A team of scientists from the UK have developed a novel “barcode” tool to identify unique strains of M. tuberculosis based on the presence of certain genetic mutations.
In an exciting new study published in the journal Nature Communications, a team of scientists from the London School of Hygiene and Tropical Medicine in the UK describe the development of an innovative genetic barcode designed to help doctors and researchers easily identify different types of tuberculosis.
“There is increasing interest in new technologies that can assist those treating tuberculosis patients,” says lead author Dr. Taane Clark, Reader in the School’s Genetic Epidemiology and Statistical Genomics. “This new barcode can be easily implemented and used to determine the strain-type that is a surrogate for virulence.“
“New technology is making it easier to track mutations but genomes are very complicated and we hope this simple barcode will help people with their research,” explains co-author and tuberculosis (TB) expert Dr. Ruth McNerney, a Senior Lecturer in Pathogen Biology and Diagnostics at the School.
Caused by various strains of Mycobacterium tuberculosis, TB is a deadly respiratory disease that occurs in nearly every nation across the globe. Although it usually involves the lungs, it can affect any part of the body. Treatment for the infection typically involves 6-9 months of antibiotics.
According to the World Health Organization (WHO), TB is second only to HIV/AIDS as the greatest killer worldwide due to a single pathogen. The disease causes illness in more than 8 million people every year, killing over 1 million of them. Most of the deaths occur in low- and middle-income countries where treatment is not widely available.
In healthy people infected with TB, the immune system keeps it at bay. People who are not aware they are infected can carry the pathogen around the world without every developing symptoms. In fact, some estimates indicate that one in three people worldwide have been exposed to TB and are carriers of a latent form of the infection.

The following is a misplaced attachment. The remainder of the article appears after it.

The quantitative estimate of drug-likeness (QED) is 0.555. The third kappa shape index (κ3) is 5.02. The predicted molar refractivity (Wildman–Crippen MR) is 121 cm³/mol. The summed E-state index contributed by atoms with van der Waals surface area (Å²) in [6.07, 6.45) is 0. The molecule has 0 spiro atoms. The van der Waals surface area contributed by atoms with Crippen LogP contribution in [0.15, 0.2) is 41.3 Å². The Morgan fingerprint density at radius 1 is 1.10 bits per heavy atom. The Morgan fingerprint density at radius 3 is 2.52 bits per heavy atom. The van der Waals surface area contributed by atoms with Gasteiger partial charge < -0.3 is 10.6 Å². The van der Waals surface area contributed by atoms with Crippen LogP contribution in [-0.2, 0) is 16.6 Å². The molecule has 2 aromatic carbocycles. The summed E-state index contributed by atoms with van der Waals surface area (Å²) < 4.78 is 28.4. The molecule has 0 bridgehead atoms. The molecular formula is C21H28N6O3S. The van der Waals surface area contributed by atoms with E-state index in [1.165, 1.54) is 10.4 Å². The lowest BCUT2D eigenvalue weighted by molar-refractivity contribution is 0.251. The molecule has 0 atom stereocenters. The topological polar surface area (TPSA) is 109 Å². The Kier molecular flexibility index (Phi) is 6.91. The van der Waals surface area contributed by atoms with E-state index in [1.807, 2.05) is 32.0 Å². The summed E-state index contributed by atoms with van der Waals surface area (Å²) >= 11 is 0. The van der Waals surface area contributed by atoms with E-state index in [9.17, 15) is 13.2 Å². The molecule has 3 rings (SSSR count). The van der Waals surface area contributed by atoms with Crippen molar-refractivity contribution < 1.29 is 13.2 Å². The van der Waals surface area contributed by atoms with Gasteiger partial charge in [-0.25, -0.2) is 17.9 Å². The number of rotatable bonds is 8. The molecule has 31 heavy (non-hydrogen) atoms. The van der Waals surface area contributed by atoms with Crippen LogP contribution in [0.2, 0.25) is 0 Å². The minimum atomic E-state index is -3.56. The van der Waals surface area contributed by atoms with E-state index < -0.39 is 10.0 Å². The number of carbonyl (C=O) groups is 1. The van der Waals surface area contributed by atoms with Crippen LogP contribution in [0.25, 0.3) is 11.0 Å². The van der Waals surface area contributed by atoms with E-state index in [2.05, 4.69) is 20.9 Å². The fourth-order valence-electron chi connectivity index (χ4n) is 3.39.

Over the last 70,000 years, TB bacteria have been evolving alongside humans, diversifying into families of strains that affect different people in different ways, and spreading from person to person through the air. Once the disease jumped from its animal host to the human population, human activity began to alter the TB bacteria, resulting in unique lineages and variations in TB strains. There is now remarkable diversity in symptom presentation, disease course, and treatment response in TB patients, and new strains of the pathogen continue to surface with startling frequency.
For instance, a growing concern in the public health community is the emergence and rapid spread of multi-drug resistant strains of TB. The latest data from the WHO shows that multi-drug resistant cases are present in virtually all countries across the globe. In 2013, a Nepalese man infected with extremely drug resistant TB was detained by US authorities in South Texas, marking only the second time the highly virulent strain has been documented within US borders.
Disease lineage is of importance to tuberculosis control as it has been shown that strain type may play a role in disease outcome, variation in vaccine efficacy and emergence of drug resistance, the researchers explain. Additionally, different strains of TB have produced distinct biological responses in experimental models and can affect clinical presentation. Strain type may also influence disease epidemiology as in some settings it is associated with the presence or absence of clustering due to recent transmission.
However, the molecular mechanisms and genetic factors responsible for the described differences remain largely unknown.
With that in mind, Dr. Clark and colleagues examined over 90,000 genetic mutations across a global collection of 1,600 M. tuberculosis genomes to pinpoint the origins of the pathogen and map how the disease moves around the globe Of the 90,000 or so mutations, around 7,000 of them are strain-specific, but the team discovered you only need 62 of them to code the entire known global family of circulating TB bacteria strains.
The authors say the barcode is the first to cover all main lineages, and “classifies a greater number of sublineages than current alternatives.”
Dr. Clark says they are making their findings “available to the doctors and scientists working with tuberculosis so that they can more easily know what strains they are dealing with.”